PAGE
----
Tehelka‘s revelations on the single-minded precision of the scientists, attendants and masterminds of the Gujarat Genocide will surprise only fully paid-up members of the lunatic fringe. But as the magazine’s editor of investigations Harinder Baweja writes, the issue goes beyond blood and death; it goes to the very fundamentals of our democracy, a liberal secular democracy.
“…the Police and the Judiciary—the two pillars that ordinary Indians bank on—stand naked. Two public prosecutors are on camera acknowledging allegiance to their faith over their profession—paying homage to a warped sense of religion over nobility of duty. Details of how they are actually working to help the guilty escape the law. How they have even turned brokers and have already helped an accused—who had used a sword to cut a man to pieces — by offering money to the victim’s family.”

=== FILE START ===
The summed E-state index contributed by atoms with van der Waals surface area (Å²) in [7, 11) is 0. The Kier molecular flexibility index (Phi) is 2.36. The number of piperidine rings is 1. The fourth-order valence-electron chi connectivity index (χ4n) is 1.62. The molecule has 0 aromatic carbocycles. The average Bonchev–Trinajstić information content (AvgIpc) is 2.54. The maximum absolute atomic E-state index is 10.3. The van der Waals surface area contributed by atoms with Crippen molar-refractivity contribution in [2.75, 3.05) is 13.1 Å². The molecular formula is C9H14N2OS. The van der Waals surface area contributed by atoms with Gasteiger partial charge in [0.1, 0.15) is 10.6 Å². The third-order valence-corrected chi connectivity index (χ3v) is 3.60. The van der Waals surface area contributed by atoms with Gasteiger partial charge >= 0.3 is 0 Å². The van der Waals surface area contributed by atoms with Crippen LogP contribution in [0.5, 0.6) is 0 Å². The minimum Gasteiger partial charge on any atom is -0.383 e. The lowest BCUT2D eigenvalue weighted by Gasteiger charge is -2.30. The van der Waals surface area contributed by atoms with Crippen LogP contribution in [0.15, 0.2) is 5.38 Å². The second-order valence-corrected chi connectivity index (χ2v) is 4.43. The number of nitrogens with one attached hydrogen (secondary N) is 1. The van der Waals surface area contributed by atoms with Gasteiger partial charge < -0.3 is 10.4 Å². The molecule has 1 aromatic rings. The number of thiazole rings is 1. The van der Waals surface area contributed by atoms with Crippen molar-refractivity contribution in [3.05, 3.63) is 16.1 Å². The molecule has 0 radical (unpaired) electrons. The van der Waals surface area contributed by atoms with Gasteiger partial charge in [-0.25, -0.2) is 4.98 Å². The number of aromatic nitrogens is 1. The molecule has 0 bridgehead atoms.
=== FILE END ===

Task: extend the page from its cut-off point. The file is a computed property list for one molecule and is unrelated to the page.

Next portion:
The question, therefore, is: will the long arm of the law finally catch up with chief scientist Narendra Modi who now stands squarely exposed in the town centre? Or will he, like Bal Thackeray of Bombay 1993 and the Bhagats and Tytlers of 1984, walk free till all but the very end? Should the UPA government act to demonstrate that there is something called law and order? Or will it cringe because it might help Modi in “polarising the Hindu vote” in the run-up the assembly elections? Should the Supreme Court take suo motu notice of the murderous machinations of the “Modern-Day Nero“? Or, arise Jaya Jaitely, are all sting operations fabricated until proven genuine?